Alternative APCs refer to APCs primed in the ocular microenvironment. They first move to the thymus to promote thymocyte generation, and then to the spleen to induce immune tolerance- rather than an inflammatory response. Hence, they are also known as tolerogenic APCs. In general, alternative APCs suppress Th1 and Th2 differentiation and B cell activation, and induce Treg development, cells which are crucial in maintaining immune tolerance and preventing autoimmunity. It has been found that macrophages activated by TGF-β in the aqueous humour leads to increased IL-10 expressing T cells (17). Depending on the origin of the alternative APCs, this process can be anterior chamber associated immune deviation (ACAID), vitreous cavity associated immune deviation (VCAID), or sub-retinal space associated immune deviation (SRSAID) (8).
A recent study found that, in addition to suppress pathogenic settlement, the homeostatic microbiome contributes to induction of Treg from either naïve T cells or anergic T effector cells via its priming effect on residential dendritic cells. It has been shown that such priming effect depends on the nutrients and metabolites generated by the microbiota. Also, homeostatic microbiome plays an important role in establishing the BRB. The healthy BRB prevents infiltration of autoreactive T cells and retinal inflammation. If the microbiome is dysregulated (dysbiosis), T cells have the potential to cross the BRB and react with retinal antigens and initiate inflammation (3).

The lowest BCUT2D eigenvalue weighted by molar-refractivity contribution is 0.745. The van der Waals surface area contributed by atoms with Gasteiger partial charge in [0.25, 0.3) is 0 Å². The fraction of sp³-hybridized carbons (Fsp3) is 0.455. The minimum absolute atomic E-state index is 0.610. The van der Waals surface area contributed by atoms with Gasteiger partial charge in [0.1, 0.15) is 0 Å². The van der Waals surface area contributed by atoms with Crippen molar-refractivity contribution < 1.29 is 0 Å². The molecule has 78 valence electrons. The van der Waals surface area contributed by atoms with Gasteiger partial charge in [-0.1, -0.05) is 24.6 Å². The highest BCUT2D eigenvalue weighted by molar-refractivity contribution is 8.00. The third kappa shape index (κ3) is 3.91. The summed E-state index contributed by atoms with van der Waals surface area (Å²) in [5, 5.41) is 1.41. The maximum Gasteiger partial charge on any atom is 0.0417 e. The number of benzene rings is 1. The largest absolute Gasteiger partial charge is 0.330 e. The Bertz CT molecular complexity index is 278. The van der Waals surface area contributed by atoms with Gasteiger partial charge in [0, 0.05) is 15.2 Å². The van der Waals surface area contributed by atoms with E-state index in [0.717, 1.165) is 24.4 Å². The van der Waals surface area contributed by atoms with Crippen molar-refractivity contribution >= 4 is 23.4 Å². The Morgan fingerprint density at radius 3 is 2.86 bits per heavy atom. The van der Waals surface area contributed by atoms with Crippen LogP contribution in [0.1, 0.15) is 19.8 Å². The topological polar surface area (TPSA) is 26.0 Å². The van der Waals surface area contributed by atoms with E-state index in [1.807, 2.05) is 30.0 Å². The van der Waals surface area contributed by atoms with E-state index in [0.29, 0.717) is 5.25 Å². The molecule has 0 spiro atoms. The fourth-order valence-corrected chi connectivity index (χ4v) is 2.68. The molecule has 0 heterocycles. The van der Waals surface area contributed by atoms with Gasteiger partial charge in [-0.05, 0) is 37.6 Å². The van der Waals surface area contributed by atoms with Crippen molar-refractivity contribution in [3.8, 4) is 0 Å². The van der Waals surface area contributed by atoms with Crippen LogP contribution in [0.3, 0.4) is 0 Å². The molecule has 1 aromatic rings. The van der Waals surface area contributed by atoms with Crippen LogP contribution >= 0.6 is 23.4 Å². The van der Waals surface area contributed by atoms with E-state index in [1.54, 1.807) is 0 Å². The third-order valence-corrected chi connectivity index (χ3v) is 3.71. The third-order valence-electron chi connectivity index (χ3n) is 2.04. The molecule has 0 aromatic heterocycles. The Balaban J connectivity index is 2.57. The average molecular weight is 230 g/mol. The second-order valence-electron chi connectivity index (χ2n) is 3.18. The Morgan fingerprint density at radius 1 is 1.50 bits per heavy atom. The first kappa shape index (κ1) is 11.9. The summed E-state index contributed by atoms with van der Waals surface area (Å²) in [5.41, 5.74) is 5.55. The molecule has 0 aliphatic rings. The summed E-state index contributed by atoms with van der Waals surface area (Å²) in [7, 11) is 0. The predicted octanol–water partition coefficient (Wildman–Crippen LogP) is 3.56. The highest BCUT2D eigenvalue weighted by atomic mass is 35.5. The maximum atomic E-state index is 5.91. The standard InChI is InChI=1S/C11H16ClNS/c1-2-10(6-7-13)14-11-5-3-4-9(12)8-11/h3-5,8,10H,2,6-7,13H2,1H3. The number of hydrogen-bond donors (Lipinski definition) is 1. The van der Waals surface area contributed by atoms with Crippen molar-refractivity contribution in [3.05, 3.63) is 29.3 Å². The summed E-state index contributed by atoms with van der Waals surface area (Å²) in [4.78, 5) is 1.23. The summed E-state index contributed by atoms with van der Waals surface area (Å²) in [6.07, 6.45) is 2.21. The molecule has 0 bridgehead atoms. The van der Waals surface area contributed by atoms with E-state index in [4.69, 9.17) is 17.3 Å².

How can we utilise the concept of immune privilege in the eye to benefit us?
First, IP can help us to improve the survival rate of transplantation. Patients with previous ocular allergies experience increased corneal graft rejection. Pre-clinical studies have shown that IP mechanisms can be used to promote allograft survival. For example, eye drops containing α-MSH are used prior to corneal allograft transplantation (18), or low-dose IL-2 is used to expand Treg function systemically and reduce immune cell infiltration of the allograft (19).
Secondly, novel therapies based on our current understanding of IP can help us to treat ocular inflammation that are caused by primary autoimmune conditions such as Sjӧgren’s syndrome or by anti-cancer immunotherapy such as ipilimumab (anti-CTLA4 antibody) and nivolumab (anti-PD-1 antibody) (10, 20).
Moreover, it has been envisaged that IP mechanisms or cells of immune privileged tissues can be used to create a localised IP site in other tissues to promote transplantation or treat autoimmune conditions. In this way, patients can avoid long-term immunosuppressants or steroid treatments (14). Still, there is so much more to understand about the mechanisms and nature of IP not just in the eye, but in other tissues too.